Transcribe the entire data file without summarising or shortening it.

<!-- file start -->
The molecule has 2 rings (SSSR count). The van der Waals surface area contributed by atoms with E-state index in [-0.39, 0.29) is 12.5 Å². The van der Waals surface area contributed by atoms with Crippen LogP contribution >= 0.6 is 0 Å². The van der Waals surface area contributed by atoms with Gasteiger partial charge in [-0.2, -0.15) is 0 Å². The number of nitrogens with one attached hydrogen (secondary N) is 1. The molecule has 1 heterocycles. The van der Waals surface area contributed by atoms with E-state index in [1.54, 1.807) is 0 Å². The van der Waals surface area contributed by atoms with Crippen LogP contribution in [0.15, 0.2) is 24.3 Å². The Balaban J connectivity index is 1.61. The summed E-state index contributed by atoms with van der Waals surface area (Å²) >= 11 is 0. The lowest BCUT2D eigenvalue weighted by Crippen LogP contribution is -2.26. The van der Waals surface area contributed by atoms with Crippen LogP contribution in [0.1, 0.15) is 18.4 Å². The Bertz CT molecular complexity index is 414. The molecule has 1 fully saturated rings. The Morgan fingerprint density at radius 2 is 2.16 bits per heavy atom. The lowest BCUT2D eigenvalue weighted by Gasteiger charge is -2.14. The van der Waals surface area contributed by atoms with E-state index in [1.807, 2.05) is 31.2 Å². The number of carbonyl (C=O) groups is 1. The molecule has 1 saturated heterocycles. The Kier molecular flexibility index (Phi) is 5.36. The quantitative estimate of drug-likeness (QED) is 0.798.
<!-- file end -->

The molecule has 2 rings (SSSR count). The van der Waals surface area contributed by atoms with E-state index in [-0.39, 0.29) is 12.5 Å². The van der Waals surface area contributed by atoms with Crippen LogP contribution >= 0.6 is 0 Å². The van der Waals surface area contributed by atoms with Gasteiger partial charge in [-0.2, -0.15) is 0 Å². The number of nitrogens with one attached hydrogen (secondary N) is 1. The molecule has 1 heterocycles. The van der Waals surface area contributed by atoms with E-state index in [1.54, 1.807) is 0 Å². The van der Waals surface area contributed by atoms with Crippen LogP contribution in [0.15, 0.2) is 24.3 Å². The Balaban J connectivity index is 1.61. The summed E-state index contributed by atoms with van der Waals surface area (Å²) >= 11 is 0. The lowest BCUT2D eigenvalue weighted by Crippen LogP contribution is -2.26. The van der Waals surface area contributed by atoms with Crippen LogP contribution in [0.1, 0.15) is 18.4 Å². The Bertz CT molecular complexity index is 414. The molecule has 1 fully saturated rings. The Morgan fingerprint density at radius 2 is 2.16 bits per heavy atom. The lowest BCUT2D eigenvalue weighted by Gasteiger charge is -2.14. The van der Waals surface area contributed by atoms with E-state index in [1.807, 2.05) is 31.2 Å². The number of carbonyl (C=O) groups is 1. The molecule has 1 saturated heterocycles. The Kier molecular flexibility index (Phi) is 5.36. The quantitative estimate of drug-likeness (QED) is 0.798.